Ars Electronica Center
Deep Space LIVE: The European Extremely Large Telescope
Thursday, January 19, 2017 / 7 PM / Ars Electronica Center
(Linz, January 17, 2017) A state-of-the-art telescope occupies the focal point of attention on January 19th at the next Deep Space LIVE hosted by astrophotographer Dietmar Hager. The European Southern Observatory’s European Extremely Large Telescope (E-ELT) is scheduled for completion in 2024. Just feast your eyes on some of the amazing facts & figures: the telescope’s mirror, with a radius of 39, will deliver images that are 16 times sharper than those from the Hubble Telescope; the dome in which it’s housed is approximately 8o meters tall and weighs about 5,000 tons. In Deep Space 8K, visitors can behold a 3-D model of the E-ELT. And to top that off, Dietmar Hager will screen breathtaking images of the NGC 1365 spiral galaxy.
Dietmar Hager is a physician, astrophotographer and Fellow of the Royal Astronomical Society. He has worked in the field of astrophotography for over 20 years, and published his photos in international journals and textbooks. He has served as the Ars Electronica Center’s astronomical advisor since early 2011.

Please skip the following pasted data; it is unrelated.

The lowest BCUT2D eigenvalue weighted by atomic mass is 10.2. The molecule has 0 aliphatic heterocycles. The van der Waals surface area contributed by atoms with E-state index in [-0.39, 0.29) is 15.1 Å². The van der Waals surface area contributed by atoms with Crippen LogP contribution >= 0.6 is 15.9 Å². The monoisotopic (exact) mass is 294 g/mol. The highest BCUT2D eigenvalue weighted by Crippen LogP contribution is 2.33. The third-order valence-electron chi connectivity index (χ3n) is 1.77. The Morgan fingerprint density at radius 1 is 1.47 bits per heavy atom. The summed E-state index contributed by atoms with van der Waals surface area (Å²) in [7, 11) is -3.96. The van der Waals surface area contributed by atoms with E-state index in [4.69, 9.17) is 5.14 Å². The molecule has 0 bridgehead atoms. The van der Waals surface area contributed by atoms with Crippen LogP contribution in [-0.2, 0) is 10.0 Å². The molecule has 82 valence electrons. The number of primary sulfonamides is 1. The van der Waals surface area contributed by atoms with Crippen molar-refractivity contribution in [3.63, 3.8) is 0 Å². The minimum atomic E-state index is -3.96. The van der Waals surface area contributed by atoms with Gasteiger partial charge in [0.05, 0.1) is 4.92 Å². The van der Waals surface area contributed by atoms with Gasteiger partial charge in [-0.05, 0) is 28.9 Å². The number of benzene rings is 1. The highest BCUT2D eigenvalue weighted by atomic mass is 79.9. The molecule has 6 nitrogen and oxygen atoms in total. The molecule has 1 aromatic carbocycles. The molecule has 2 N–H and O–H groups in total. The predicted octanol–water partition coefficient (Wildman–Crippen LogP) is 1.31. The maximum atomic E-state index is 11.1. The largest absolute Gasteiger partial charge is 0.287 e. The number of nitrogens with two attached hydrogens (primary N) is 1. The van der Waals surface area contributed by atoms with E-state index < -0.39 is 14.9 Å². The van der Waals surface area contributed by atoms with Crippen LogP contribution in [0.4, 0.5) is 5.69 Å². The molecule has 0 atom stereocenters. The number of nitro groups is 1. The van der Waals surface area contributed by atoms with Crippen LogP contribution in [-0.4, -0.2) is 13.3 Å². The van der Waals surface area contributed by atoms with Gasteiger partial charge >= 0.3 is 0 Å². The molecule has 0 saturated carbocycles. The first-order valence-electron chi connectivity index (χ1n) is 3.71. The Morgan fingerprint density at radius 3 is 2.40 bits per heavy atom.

Deep Space LIVE
The Ars Electronica Center hosts a Deep Space LIVE event every Thursday (except holidays) at 7 PM. Each presentation features ultra-high-definition imagery in 16×9-meter format and is accompanied by expert commentary, entertaining stand-up repartee, or musical improvisation. Whether great works from the history of art, space travel, journeys of discovery in the nano-world or a live concert is what you’ve come to behold, Deep Space LIVE stands for enlightening entertainment amidst breathtaking worlds of imagery. Holders of a valid Museum ticket are admitted free of charge.
European Southern Observatory (ESO)
The European Southern Observatory is an intergovernmental organization that has its headquarters in Munich and its observing facilities in Chile. Founded in 1962 today ESO consists of many different observation facilities which helped to make a lot of important discoveries in astronomy. ESO has built and operated some of the largest and most technologically-advanced telescopes in the world.
The European Extremely Large Telescope / Fotocredit: ESO / Printversion
Uniview / Fotocredit: Ars Electronica/Christopher Sonnleitner / Printversion